Securities Law – 3 Interesting Facts


Securities law might seem like a complicated topic at first. But you shouldn’t be intimidated by it! There are many interesting facts and figures that we’d like to share with you. Keep reading to find out three interesting facts about securities law!

Introduction to Securities

Before we dive into the specifics of securities law, let’s have a look at some definitions. 

To put it as simply as possible, securities are financial contracts that grant the owner a stake in an asset. They have two main features: they give certain rights to the owner; and they can be traded in the financial markets. There are various types of securities. For instance, bonds, stocks and options.

Let’s get a bit more technical. When looking for a more precise definition, we should talk about the Securities and Exchange Act of 1934. It states: “The term ‘security’ means any note, stock, treasury stock, bond, debenture, certificate of interest or participation in any profit-sharing agreement”. The original definition goes on for eight more lines. But the key takeaway from this definition is that securities are complex to define.  

Would you like to read more about what are securities? Or get to know the securities market better? Check out our comprehensive guides on this topic! 

3 Facts About Securities Law

Now that you know more about securities, let’s dive into some cool legal facts!

1929 Stock Market Crash Initiated the Securities Law 

The Securities Act of 1933 was passed by Congress on in the wake of the 1929 Stock Market Crash and the following Great Depression. So, what was the motivation of passing this act at that particular time?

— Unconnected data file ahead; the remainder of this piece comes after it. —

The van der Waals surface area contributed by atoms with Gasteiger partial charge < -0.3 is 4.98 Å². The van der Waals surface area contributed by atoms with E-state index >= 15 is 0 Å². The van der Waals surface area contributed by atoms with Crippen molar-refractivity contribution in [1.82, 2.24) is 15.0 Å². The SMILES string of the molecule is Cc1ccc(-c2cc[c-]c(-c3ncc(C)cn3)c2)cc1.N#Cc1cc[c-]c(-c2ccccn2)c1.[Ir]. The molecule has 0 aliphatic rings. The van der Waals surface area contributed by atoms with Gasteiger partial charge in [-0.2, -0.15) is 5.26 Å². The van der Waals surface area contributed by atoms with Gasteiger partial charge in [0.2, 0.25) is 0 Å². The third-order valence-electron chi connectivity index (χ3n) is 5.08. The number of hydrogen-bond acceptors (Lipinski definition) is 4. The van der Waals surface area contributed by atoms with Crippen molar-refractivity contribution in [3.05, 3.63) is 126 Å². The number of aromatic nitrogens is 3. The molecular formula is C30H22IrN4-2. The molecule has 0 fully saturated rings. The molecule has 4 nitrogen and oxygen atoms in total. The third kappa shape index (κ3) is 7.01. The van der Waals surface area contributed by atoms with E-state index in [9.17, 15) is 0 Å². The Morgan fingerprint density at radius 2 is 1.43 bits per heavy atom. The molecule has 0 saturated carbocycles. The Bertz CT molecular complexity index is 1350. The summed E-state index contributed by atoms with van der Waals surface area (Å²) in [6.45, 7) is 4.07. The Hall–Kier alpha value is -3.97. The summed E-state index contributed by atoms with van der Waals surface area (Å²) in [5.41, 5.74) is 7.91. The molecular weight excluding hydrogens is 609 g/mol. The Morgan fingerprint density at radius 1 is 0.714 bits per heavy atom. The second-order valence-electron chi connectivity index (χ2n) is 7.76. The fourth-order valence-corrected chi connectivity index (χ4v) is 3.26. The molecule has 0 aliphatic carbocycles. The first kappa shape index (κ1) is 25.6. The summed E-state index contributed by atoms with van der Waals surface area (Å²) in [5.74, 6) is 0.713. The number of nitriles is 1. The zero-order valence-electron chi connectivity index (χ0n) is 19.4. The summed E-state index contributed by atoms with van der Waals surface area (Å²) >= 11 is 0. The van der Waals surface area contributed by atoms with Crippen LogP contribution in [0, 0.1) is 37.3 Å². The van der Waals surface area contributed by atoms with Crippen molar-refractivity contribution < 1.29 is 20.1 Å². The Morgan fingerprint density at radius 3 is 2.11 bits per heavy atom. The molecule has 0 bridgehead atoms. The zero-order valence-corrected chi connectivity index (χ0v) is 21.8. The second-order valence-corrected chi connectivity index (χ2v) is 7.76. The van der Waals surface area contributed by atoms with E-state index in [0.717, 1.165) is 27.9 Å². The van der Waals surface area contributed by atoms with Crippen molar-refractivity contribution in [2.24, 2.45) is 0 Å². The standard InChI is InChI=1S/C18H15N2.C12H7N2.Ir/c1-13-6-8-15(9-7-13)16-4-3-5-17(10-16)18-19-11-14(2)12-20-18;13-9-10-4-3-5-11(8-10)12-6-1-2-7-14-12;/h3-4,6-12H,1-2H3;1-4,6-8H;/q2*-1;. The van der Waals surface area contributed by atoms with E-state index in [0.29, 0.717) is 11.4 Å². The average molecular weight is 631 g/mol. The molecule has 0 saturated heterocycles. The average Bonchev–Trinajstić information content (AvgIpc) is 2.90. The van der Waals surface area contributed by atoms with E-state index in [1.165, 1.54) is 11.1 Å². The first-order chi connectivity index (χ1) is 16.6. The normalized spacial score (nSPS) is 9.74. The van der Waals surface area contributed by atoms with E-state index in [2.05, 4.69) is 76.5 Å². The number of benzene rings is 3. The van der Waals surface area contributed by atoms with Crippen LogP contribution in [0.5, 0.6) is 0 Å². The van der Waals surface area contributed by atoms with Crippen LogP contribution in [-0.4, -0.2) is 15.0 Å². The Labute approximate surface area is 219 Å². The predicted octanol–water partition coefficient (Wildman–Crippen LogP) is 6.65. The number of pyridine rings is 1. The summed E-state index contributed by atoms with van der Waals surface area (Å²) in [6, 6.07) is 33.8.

The law required companies that sold bonds and stocks to provide full, complete and truthful information to investors. Essentially, the bill implemented registration requirements, allowed time for investors to study the registration statement (a 20 day cooling off period) and gave the buyer power to sue for losses. On a related note, the Securities and Exchange Commission (SEC) was established on June 6, 1934 to enforce federal securities laws to regulate the Stock Market and prevent fraud.

Howey Test

Who is Howey? What did he test? And how is this related to securities law? This term actually  comes from 1946, when the Supreme Court handled an important case. This would lay down the foundation for the currently infamous Howey Test. 

In short, the cases entailed two corporate defendants that had offered real estate contracts for tracts of land. They offered buyers the option of leasing any purchased land back to the defendants, who would then tend to the land. Most of the buyers were happy to lease the land back to the defendants. And this is where the SEC stepped in.

The SEC deemed this illegal and sued the defendants. They saw a problem in defendants not filing a securities registration statement. Their investigation showed that the leaseback was indeed a security.

This became a landmark decision and a test framework was developed to determine whether a transaction is an investment contract or not. The Howey Test is still used in determining whether a token qualifies as a security.

Blue Sky Law

For this fact, we have to go back to 1933 when the Securities Act was passed. The term “Blue Sky” was a phrase used by Supreme Court Justice McKenna to address speculative schemes. that “have no more basis than so many feet of blue sky”. In more official terms, it is a state law in the United States that regulates the offering and sale of securities to protect the public from fraud. Though the specific provisions of these laws vary among states, they all require the registration of all securities offerings and sales.

Now that you know more about the securities law, why not get practical? Head over to our security token platform and start exploring!